“You cannot call yourself a true geisha until you can stop a man in his tracks with a single look.” – Mameha, in Memoirs of a Geisha
If most people who call themselves entrepreneurs were tightrope walkers, they’d be dead. You can’t call yourself an entrepreneur; it’s like calling yourself a saint. 1
Entrepreneurship is the last great adventure left in a society replete with the passive, predicated on consumption as a way to express belonging, status and generate meaning. The continents are explored; the mountains climbed. What can be thought has been thought: philosophy, music, visual arts are stuck in circular incrementalism. History is resolved; to be mainly political is to be silly. Only the perennially undergraduate sentimentalists think yet another book or painting or slight variation on a beat will make a difference to the human race.
To be an entrepreneur is the only of the creative endeavours not subject to some white-haired, claret-sipping nob jotting his disapproval in the elitist pages of some dead-tree journal consumed only by other sad middle-aged nobs bunched up in commuter trains on a grey London morning. They are the elite, but of what?
To be an entrepreneur is to make something people want. Preferably lots of people. Preferably lots of rich people. And then to take their money, which they earned through the labour of their own hands and heads, to make them pay as much as you are able to extract for the value you add to their lives.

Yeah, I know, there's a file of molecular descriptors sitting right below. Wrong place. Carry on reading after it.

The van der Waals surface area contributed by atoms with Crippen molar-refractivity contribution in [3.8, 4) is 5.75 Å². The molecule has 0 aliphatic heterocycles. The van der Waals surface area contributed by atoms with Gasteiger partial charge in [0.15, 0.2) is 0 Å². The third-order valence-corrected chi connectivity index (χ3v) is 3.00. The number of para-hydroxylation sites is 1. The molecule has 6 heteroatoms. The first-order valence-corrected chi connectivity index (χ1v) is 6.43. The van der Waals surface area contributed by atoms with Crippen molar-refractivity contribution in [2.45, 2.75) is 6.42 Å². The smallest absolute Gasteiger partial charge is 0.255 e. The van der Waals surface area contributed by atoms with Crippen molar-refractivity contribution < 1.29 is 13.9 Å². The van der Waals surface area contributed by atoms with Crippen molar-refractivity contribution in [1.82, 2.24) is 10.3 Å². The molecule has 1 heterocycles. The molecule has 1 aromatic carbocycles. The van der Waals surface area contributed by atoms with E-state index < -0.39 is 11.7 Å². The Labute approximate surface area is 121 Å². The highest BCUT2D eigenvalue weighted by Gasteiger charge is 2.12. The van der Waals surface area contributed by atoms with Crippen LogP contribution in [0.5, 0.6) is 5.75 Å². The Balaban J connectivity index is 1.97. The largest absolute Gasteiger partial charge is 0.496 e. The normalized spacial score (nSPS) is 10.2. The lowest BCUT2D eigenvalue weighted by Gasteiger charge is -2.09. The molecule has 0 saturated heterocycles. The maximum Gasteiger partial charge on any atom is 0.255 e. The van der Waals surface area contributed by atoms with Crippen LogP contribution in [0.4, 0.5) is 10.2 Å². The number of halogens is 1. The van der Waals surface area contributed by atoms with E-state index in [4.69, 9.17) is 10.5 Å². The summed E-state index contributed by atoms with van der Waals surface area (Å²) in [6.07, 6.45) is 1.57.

This exchange in value is one of the most noble acts of civilization. In a sense, it is the pinnacle of humanity. It is value by creative endeavour, money earned, not extracted by tears or a pointed gun. It is a fundamentally moral act, diametrically opposed to charity or taxes.
And so of those of you who call yourself entrepreneurs in your Twitter by-lines, I ask: what have you made that people have wanted? What have you created today that they have lined up to pay you for? Whose yearnings have you addressed, whose cravings have you satisfied?
Until you can show me those people, don’t think of yourself as an entrepreneur, think of yourself as an adventurer reaching for the stars. And when you reach them, you don’t need to call yourself an entrepreneur.
They will call you one.
1. Paraphrased from Michael Longley, who said the same of poets.